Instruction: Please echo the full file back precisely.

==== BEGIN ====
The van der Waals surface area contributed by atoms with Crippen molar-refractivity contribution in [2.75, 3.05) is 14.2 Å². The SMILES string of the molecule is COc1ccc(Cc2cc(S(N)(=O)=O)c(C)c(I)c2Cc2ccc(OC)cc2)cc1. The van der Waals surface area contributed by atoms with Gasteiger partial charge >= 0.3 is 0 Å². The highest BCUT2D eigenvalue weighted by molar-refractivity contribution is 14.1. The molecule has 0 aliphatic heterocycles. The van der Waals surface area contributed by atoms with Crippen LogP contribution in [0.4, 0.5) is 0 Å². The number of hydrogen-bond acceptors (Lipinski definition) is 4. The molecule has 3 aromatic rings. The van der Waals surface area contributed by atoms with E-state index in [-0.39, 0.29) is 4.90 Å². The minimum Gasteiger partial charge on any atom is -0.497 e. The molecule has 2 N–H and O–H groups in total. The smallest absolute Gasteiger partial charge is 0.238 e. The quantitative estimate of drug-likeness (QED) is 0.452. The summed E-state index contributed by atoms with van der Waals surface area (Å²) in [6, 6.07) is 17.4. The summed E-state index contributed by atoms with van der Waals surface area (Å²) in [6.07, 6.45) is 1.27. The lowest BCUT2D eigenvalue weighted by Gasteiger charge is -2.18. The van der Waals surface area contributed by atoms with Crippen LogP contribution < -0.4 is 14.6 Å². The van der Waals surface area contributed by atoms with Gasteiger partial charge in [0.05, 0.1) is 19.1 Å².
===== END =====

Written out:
The van der Waals surface area contributed by atoms with Crippen molar-refractivity contribution in [2.75, 3.05) is 14.2 Å². The SMILES string of the molecule is COc1ccc(Cc2cc(S(N)(=O)=O)c(C)c(I)c2Cc2ccc(OC)cc2)cc1. The van der Waals surface area contributed by atoms with Gasteiger partial charge >= 0.3 is 0 Å². The highest BCUT2D eigenvalue weighted by molar-refractivity contribution is 14.1. The molecule has 0 aliphatic heterocycles. The van der Waals surface area contributed by atoms with Crippen LogP contribution in [0.4, 0.5) is 0 Å². The number of hydrogen-bond acceptors (Lipinski definition) is 4. The molecule has 3 aromatic rings. The van der Waals surface area contributed by atoms with E-state index in [-0.39, 0.29) is 4.90 Å². The minimum Gasteiger partial charge on any atom is -0.497 e. The molecule has 2 N–H and O–H groups in total. The smallest absolute Gasteiger partial charge is 0.238 e. The quantitative estimate of drug-likeness (QED) is 0.452. The summed E-state index contributed by atoms with van der Waals surface area (Å²) in [6, 6.07) is 17.4. The summed E-state index contributed by atoms with van der Waals surface area (Å²) in [6.07, 6.45) is 1.27. The lowest BCUT2D eigenvalue weighted by Gasteiger charge is -2.18. The van der Waals surface area contributed by atoms with Crippen LogP contribution < -0.4 is 14.6 Å². The van der Waals surface area contributed by atoms with Gasteiger partial charge in [0.05, 0.1) is 19.1 Å².